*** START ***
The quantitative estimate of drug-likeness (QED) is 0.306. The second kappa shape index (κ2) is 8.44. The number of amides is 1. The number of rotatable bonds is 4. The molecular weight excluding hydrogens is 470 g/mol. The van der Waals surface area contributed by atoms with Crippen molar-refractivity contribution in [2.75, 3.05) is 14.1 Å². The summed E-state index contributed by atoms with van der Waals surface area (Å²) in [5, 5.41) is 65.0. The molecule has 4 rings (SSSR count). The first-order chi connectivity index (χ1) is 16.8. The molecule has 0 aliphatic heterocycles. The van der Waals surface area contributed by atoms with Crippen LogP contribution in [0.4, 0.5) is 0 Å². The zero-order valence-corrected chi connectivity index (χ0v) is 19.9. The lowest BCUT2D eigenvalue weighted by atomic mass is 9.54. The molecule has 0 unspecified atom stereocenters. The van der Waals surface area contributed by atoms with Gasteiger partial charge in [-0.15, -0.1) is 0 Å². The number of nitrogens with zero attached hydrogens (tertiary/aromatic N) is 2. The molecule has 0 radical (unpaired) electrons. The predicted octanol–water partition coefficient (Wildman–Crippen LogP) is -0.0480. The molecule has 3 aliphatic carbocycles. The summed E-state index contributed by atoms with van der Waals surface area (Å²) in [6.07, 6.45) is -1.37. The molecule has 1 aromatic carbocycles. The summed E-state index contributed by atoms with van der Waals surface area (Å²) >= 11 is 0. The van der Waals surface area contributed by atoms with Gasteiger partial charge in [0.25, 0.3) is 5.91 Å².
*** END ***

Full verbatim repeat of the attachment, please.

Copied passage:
The quantitative estimate of drug-likeness (QED) is 0.306. The second kappa shape index (κ2) is 8.44. The number of amides is 1. The number of rotatable bonds is 4. The molecular weight excluding hydrogens is 470 g/mol. The van der Waals surface area contributed by atoms with Crippen molar-refractivity contribution in [2.75, 3.05) is 14.1 Å². The summed E-state index contributed by atoms with van der Waals surface area (Å²) in [5, 5.41) is 65.0. The molecule has 4 rings (SSSR count). The first-order chi connectivity index (χ1) is 16.8. The molecule has 0 aliphatic heterocycles. The van der Waals surface area contributed by atoms with Crippen LogP contribution in [0.4, 0.5) is 0 Å². The zero-order valence-corrected chi connectivity index (χ0v) is 19.9. The lowest BCUT2D eigenvalue weighted by atomic mass is 9.54. The molecule has 0 unspecified atom stereocenters. The van der Waals surface area contributed by atoms with Gasteiger partial charge in [-0.15, -0.1) is 0 Å². The number of nitrogens with zero attached hydrogens (tertiary/aromatic N) is 2. The molecule has 0 radical (unpaired) electrons. The predicted octanol–water partition coefficient (Wildman–Crippen LogP) is -0.0480. The molecule has 3 aliphatic carbocycles. The summed E-state index contributed by atoms with van der Waals surface area (Å²) in [6.07, 6.45) is -1.37. The molecule has 1 aromatic carbocycles. The summed E-state index contributed by atoms with van der Waals surface area (Å²) >= 11 is 0. The van der Waals surface area contributed by atoms with Gasteiger partial charge in [0.25, 0.3) is 5.91 Å².